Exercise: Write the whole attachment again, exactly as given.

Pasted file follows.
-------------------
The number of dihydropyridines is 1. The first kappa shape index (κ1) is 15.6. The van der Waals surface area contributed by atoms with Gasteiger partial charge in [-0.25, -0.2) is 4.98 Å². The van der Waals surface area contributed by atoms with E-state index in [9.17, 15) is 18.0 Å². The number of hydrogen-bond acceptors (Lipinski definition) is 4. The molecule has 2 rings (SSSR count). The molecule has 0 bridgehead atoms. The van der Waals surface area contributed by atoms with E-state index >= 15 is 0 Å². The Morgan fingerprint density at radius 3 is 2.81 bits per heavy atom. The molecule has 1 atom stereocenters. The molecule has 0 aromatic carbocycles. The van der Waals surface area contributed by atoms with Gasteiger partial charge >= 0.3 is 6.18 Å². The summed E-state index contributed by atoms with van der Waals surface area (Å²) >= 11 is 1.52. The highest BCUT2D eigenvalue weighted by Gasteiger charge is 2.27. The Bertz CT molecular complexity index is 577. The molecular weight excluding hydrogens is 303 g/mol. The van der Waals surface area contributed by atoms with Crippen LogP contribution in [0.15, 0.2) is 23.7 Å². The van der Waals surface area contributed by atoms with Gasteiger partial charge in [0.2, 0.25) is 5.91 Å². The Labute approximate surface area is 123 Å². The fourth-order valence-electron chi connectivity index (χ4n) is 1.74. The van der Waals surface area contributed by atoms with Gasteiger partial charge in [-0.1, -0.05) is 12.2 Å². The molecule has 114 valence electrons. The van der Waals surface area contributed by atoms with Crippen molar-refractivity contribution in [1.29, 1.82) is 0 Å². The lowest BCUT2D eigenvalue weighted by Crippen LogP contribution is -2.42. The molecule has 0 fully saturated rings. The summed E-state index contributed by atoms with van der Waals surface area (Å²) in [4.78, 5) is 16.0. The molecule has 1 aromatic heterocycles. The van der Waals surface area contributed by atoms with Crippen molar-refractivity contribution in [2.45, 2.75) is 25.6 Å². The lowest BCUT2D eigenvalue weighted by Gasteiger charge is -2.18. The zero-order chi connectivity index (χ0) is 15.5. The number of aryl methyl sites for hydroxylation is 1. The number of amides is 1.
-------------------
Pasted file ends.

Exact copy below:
The number of dihydropyridines is 1. The first kappa shape index (κ1) is 15.6. The van der Waals surface area contributed by atoms with Gasteiger partial charge in [-0.25, -0.2) is 4.98 Å². The van der Waals surface area contributed by atoms with E-state index in [9.17, 15) is 18.0 Å². The number of hydrogen-bond acceptors (Lipinski definition) is 4. The molecule has 2 rings (SSSR count). The molecule has 0 bridgehead atoms. The van der Waals surface area contributed by atoms with E-state index >= 15 is 0 Å². The Morgan fingerprint density at radius 3 is 2.81 bits per heavy atom. The molecule has 1 atom stereocenters. The molecule has 0 aromatic carbocycles. The van der Waals surface area contributed by atoms with Gasteiger partial charge >= 0.3 is 6.18 Å². The summed E-state index contributed by atoms with van der Waals surface area (Å²) >= 11 is 1.52. The highest BCUT2D eigenvalue weighted by Gasteiger charge is 2.27. The Bertz CT molecular complexity index is 577. The molecular weight excluding hydrogens is 303 g/mol. The van der Waals surface area contributed by atoms with Crippen LogP contribution in [0.15, 0.2) is 23.7 Å². The van der Waals surface area contributed by atoms with Gasteiger partial charge in [0.2, 0.25) is 5.91 Å². The Labute approximate surface area is 123 Å². The fourth-order valence-electron chi connectivity index (χ4n) is 1.74. The van der Waals surface area contributed by atoms with Gasteiger partial charge in [-0.1, -0.05) is 12.2 Å². The molecule has 114 valence electrons. The van der Waals surface area contributed by atoms with Crippen molar-refractivity contribution in [1.29, 1.82) is 0 Å². The lowest BCUT2D eigenvalue weighted by Crippen LogP contribution is -2.42. The molecule has 0 fully saturated rings. The summed E-state index contributed by atoms with van der Waals surface area (Å²) in [4.78, 5) is 16.0. The molecule has 1 aromatic heterocycles. The van der Waals surface area contributed by atoms with Crippen molar-refractivity contribution in [2.45, 2.75) is 25.6 Å². The lowest BCUT2D eigenvalue weighted by Gasteiger charge is -2.18. The zero-order chi connectivity index (χ0) is 15.5. The number of aryl methyl sites for hydroxylation is 1. The number of amides is 1.